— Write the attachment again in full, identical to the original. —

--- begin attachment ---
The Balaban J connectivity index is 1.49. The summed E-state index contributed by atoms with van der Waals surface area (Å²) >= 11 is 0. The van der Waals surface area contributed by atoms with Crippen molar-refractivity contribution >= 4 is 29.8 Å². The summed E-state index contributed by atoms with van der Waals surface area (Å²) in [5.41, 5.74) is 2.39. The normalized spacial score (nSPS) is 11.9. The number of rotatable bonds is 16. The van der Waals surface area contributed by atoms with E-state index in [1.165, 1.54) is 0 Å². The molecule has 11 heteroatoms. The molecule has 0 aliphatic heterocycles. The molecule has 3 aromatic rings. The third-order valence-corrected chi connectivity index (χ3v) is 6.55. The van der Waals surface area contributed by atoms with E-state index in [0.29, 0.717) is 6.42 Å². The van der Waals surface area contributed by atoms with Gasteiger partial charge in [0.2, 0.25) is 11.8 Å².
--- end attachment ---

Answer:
The Balaban J connectivity index is 1.49. The summed E-state index contributed by atoms with van der Waals surface area (Å²) >= 11 is 0. The van der Waals surface area contributed by atoms with Crippen molar-refractivity contribution >= 4 is 29.8 Å². The summed E-state index contributed by atoms with van der Waals surface area (Å²) in [5.41, 5.74) is 2.39. The normalized spacial score (nSPS) is 11.9. The number of rotatable bonds is 16. The van der Waals surface area contributed by atoms with E-state index in [1.165, 1.54) is 0 Å². The molecule has 11 heteroatoms. The molecule has 0 aliphatic heterocycles. The molecule has 3 aromatic rings. The third-order valence-corrected chi connectivity index (χ3v) is 6.55. The van der Waals surface area contributed by atoms with E-state index in [0.29, 0.717) is 6.42 Å². The van der Waals surface area contributed by atoms with Gasteiger partial charge in [0.2, 0.25) is 11.8 Å².